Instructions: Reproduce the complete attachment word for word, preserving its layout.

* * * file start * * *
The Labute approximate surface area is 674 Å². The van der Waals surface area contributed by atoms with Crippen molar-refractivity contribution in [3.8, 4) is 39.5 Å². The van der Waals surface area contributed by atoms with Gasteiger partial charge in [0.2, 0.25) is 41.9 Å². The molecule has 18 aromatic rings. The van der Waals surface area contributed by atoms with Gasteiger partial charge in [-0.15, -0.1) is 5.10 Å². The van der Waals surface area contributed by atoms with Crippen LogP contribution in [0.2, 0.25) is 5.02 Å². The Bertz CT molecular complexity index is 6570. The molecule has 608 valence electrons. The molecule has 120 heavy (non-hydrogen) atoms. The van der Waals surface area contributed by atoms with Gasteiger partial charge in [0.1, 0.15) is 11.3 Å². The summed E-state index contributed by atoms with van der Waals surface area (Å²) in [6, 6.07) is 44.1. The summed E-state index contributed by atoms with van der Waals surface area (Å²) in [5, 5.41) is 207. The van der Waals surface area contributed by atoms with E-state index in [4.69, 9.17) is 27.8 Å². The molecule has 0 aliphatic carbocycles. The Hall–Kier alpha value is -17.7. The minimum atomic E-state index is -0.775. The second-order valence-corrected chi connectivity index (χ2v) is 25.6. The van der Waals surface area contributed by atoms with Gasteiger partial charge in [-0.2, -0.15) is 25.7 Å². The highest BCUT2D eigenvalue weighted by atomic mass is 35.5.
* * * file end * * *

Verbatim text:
The Labute approximate surface area is 674 Å². The van der Waals surface area contributed by atoms with Crippen molar-refractivity contribution in [3.8, 4) is 39.5 Å². The van der Waals surface area contributed by atoms with Gasteiger partial charge in [0.2, 0.25) is 41.9 Å². The molecule has 18 aromatic rings. The van der Waals surface area contributed by atoms with Gasteiger partial charge in [-0.15, -0.1) is 5.10 Å². The van der Waals surface area contributed by atoms with Crippen LogP contribution in [0.2, 0.25) is 5.02 Å². The Bertz CT molecular complexity index is 6570. The molecule has 608 valence electrons. The molecule has 120 heavy (non-hydrogen) atoms. The van der Waals surface area contributed by atoms with Gasteiger partial charge in [0.1, 0.15) is 11.3 Å². The summed E-state index contributed by atoms with van der Waals surface area (Å²) in [6, 6.07) is 44.1. The summed E-state index contributed by atoms with van der Waals surface area (Å²) in [5, 5.41) is 207. The van der Waals surface area contributed by atoms with E-state index in [4.69, 9.17) is 27.8 Å². The molecule has 0 aliphatic carbocycles. The Hall–Kier alpha value is -17.7. The minimum atomic E-state index is -0.775. The second-order valence-corrected chi connectivity index (χ2v) is 25.6. The van der Waals surface area contributed by atoms with Gasteiger partial charge in [-0.2, -0.15) is 25.7 Å². The highest BCUT2D eigenvalue weighted by atomic mass is 35.5.